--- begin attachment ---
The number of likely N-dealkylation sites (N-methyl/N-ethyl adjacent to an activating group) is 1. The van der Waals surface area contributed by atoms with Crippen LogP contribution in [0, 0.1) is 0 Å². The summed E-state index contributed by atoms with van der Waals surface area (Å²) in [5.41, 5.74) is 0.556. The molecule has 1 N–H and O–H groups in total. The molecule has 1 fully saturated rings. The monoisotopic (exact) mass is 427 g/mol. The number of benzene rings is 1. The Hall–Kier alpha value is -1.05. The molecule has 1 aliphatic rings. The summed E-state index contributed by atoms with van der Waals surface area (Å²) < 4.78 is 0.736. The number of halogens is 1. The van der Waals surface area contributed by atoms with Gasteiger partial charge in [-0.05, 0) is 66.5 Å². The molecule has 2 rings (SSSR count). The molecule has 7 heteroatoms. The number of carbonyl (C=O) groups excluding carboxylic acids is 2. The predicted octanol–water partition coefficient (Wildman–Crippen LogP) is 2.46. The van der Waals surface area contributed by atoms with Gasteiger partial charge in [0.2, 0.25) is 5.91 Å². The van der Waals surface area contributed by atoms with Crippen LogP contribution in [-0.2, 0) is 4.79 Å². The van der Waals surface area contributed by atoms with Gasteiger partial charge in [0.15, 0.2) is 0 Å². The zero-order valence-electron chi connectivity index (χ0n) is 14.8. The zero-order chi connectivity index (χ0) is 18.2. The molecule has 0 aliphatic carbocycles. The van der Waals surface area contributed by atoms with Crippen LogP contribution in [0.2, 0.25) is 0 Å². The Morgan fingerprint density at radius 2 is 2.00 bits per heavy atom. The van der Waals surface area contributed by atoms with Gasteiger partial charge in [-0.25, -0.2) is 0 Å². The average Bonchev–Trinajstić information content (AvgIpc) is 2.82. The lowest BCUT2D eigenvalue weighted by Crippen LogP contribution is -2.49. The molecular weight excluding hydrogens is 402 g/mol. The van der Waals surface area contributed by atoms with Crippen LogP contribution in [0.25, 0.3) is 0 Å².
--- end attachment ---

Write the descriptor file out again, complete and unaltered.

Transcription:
The number of likely N-dealkylation sites (N-methyl/N-ethyl adjacent to an activating group) is 1. The van der Waals surface area contributed by atoms with Crippen LogP contribution in [0, 0.1) is 0 Å². The summed E-state index contributed by atoms with van der Waals surface area (Å²) in [5.41, 5.74) is 0.556. The molecule has 1 N–H and O–H groups in total. The molecule has 1 fully saturated rings. The monoisotopic (exact) mass is 427 g/mol. The number of benzene rings is 1. The Hall–Kier alpha value is -1.05. The molecule has 1 aliphatic rings. The summed E-state index contributed by atoms with van der Waals surface area (Å²) < 4.78 is 0.736. The number of halogens is 1. The van der Waals surface area contributed by atoms with Gasteiger partial charge in [-0.05, 0) is 66.5 Å². The molecule has 2 rings (SSSR count). The molecule has 7 heteroatoms. The number of carbonyl (C=O) groups excluding carboxylic acids is 2. The predicted octanol–water partition coefficient (Wildman–Crippen LogP) is 2.46. The van der Waals surface area contributed by atoms with Gasteiger partial charge in [0.2, 0.25) is 5.91 Å². The van der Waals surface area contributed by atoms with Crippen LogP contribution in [-0.2, 0) is 4.79 Å². The van der Waals surface area contributed by atoms with Gasteiger partial charge in [0.15, 0.2) is 0 Å². The zero-order valence-electron chi connectivity index (χ0n) is 14.8. The zero-order chi connectivity index (χ0) is 18.2. The molecule has 0 aliphatic carbocycles. The van der Waals surface area contributed by atoms with Crippen LogP contribution in [0.2, 0.25) is 0 Å². The Morgan fingerprint density at radius 2 is 2.00 bits per heavy atom. The van der Waals surface area contributed by atoms with Gasteiger partial charge in [-0.25, -0.2) is 0 Å². The average Bonchev–Trinajstić information content (AvgIpc) is 2.82. The lowest BCUT2D eigenvalue weighted by Crippen LogP contribution is -2.49. The molecular weight excluding hydrogens is 402 g/mol. The van der Waals surface area contributed by atoms with Crippen LogP contribution in [0.25, 0.3) is 0 Å².